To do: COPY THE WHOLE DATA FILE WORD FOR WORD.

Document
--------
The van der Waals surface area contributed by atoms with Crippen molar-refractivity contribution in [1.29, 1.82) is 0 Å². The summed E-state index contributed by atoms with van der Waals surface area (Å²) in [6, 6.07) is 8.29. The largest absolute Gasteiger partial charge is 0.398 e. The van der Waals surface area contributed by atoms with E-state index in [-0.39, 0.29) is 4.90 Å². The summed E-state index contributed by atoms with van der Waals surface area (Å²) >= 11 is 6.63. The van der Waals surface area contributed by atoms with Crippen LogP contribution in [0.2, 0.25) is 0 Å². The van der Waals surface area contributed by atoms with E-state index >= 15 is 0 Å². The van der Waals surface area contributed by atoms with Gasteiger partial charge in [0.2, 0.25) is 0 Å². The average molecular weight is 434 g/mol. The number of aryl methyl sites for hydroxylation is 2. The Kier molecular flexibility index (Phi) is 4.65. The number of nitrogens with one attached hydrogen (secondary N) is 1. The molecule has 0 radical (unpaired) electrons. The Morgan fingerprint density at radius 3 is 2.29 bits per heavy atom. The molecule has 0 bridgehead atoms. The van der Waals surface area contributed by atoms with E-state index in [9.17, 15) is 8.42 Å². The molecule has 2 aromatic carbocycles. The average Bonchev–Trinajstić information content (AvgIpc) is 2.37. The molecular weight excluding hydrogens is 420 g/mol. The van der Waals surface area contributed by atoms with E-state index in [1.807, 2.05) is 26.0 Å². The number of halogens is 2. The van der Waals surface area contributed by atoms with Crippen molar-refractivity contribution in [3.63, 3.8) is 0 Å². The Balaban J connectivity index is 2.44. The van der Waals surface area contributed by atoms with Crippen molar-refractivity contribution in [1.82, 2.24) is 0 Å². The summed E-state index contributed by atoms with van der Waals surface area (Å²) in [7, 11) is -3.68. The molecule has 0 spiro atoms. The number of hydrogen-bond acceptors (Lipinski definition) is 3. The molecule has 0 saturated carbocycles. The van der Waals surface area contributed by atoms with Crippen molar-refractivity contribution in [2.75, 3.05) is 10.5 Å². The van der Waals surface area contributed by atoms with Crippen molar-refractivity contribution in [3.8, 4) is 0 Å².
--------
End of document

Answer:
The van der Waals surface area contributed by atoms with Crippen molar-refractivity contribution in [1.29, 1.82) is 0 Å². The summed E-state index contributed by atoms with van der Waals surface area (Å²) in [6, 6.07) is 8.29. The largest absolute Gasteiger partial charge is 0.398 e. The van der Waals surface area contributed by atoms with E-state index in [-0.39, 0.29) is 4.90 Å². The summed E-state index contributed by atoms with van der Waals surface area (Å²) >= 11 is 6.63. The van der Waals surface area contributed by atoms with Crippen LogP contribution in [0.2, 0.25) is 0 Å². The van der Waals surface area contributed by atoms with E-state index >= 15 is 0 Å². The van der Waals surface area contributed by atoms with Gasteiger partial charge in [0.2, 0.25) is 0 Å². The average molecular weight is 434 g/mol. The number of aryl methyl sites for hydroxylation is 2. The Kier molecular flexibility index (Phi) is 4.65. The number of nitrogens with one attached hydrogen (secondary N) is 1. The molecule has 0 radical (unpaired) electrons. The Morgan fingerprint density at radius 3 is 2.29 bits per heavy atom. The molecule has 0 bridgehead atoms. The van der Waals surface area contributed by atoms with E-state index in [9.17, 15) is 8.42 Å². The molecule has 2 aromatic carbocycles. The average Bonchev–Trinajstić information content (AvgIpc) is 2.37. The molecular weight excluding hydrogens is 420 g/mol. The van der Waals surface area contributed by atoms with E-state index in [1.807, 2.05) is 26.0 Å². The number of halogens is 2. The van der Waals surface area contributed by atoms with Crippen molar-refractivity contribution in [3.63, 3.8) is 0 Å². The Balaban J connectivity index is 2.44. The van der Waals surface area contributed by atoms with Crippen molar-refractivity contribution in [1.82, 2.24) is 0 Å². The summed E-state index contributed by atoms with van der Waals surface area (Å²) in [7, 11) is -3.68. The molecule has 0 spiro atoms. The number of hydrogen-bond acceptors (Lipinski definition) is 3. The molecule has 0 saturated carbocycles. The van der Waals surface area contributed by atoms with Crippen molar-refractivity contribution in [2.75, 3.05) is 10.5 Å². The van der Waals surface area contributed by atoms with Crippen molar-refractivity contribution in [3.8, 4) is 0 Å².